As we approach the end of the semester, seeing how our current students have become at home in their rainforest surroundings, I have been reflecting on the importance of exposure to nature and wild places in developing our appreciation and concern for the environment.

It is now ten years since Last Child in the Woods: Saving our Children from Nature-Deficit Disorder by Richard Louv was first published. Last Child in the Woods documented children’s reduced exposure to nature and concluded that time in nature is essential for healthy childhood development and for the ongoing physical and emotional health of children and adults. Time in nature was also pinpointed as important for environmentalism.

Back in 2005, when Last Child in the Woods was published, our students—completing their spring semester with us now—were 10 or 11 years old and part of the very cohort that Louv was concerned for. Ten years on, what do these young adults think about their time in nature as children? Did they spend a lot of time there, were they drawn to it, and do our students mostly hail from families where they were encouraged to get out into the wild? Do they think their childhood experiences of nature influenced their interest in the environment? Curious, I conducted a little informal survey of our students.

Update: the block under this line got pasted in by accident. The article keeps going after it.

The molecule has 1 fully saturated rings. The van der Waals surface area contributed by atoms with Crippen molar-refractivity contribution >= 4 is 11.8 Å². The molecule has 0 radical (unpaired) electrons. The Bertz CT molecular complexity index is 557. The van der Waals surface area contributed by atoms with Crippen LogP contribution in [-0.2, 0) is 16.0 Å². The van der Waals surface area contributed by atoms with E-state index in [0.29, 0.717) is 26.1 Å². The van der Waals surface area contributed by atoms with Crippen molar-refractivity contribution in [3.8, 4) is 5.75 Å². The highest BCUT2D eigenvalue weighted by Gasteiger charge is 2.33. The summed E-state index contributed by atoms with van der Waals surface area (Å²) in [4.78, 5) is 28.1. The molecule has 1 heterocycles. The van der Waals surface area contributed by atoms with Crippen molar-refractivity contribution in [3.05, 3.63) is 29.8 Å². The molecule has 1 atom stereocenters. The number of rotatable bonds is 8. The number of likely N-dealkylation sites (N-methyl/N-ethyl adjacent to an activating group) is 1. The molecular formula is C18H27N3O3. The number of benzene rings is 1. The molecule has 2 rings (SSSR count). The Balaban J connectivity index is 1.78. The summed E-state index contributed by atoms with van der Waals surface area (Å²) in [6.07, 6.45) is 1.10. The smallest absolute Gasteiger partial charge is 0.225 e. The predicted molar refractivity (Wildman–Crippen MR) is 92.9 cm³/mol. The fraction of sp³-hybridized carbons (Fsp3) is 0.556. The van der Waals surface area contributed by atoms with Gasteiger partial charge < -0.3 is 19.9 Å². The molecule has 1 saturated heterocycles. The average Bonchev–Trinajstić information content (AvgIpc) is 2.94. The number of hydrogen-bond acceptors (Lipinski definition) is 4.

89% of survey respondents said that, as children, they were drawn to nature and wild places, and 72% said that they spent a lot of time in nature as children. 83% said that they think their childhood experiences of nature influenced their interest in the environment, though only 56% said that their family encouraged them to spend time in nature. 100% of survey respondents agreed that they are very concerned for and passionate about the natural environment.

Yes, yes, I know. Students at The School for Field Studies are hardly a random sample! After all, they have chosen to come and live at a field station for three months. And I already knew that nearly all our current crop listed outdoor pursuits such as hiking or camping, or time spent in nature reserves or working with animals, as some of their interests in their applications to study abroad with SFS. But isn’t it interesting how many consider their childhood experiences of nature to have been important, whether that was with family or through other opportunities such as school or camp?

In Last Child in the Woods, Richard Louv wrote, “Passion is lifted from the earth itself by the muddy hands of the young; it travels along grass-stained sleeves to the heart. If we are going to save environmentalism and the environment, we must also save an endangered indicator species: the child in nature.” If our student’s recollections of their childhoods are anything to go by, they would have been good indicators, in 2005, as they camped in the woods, hiked trails and attended their scout camps, of the environmentally aware and passionate young adults they have become.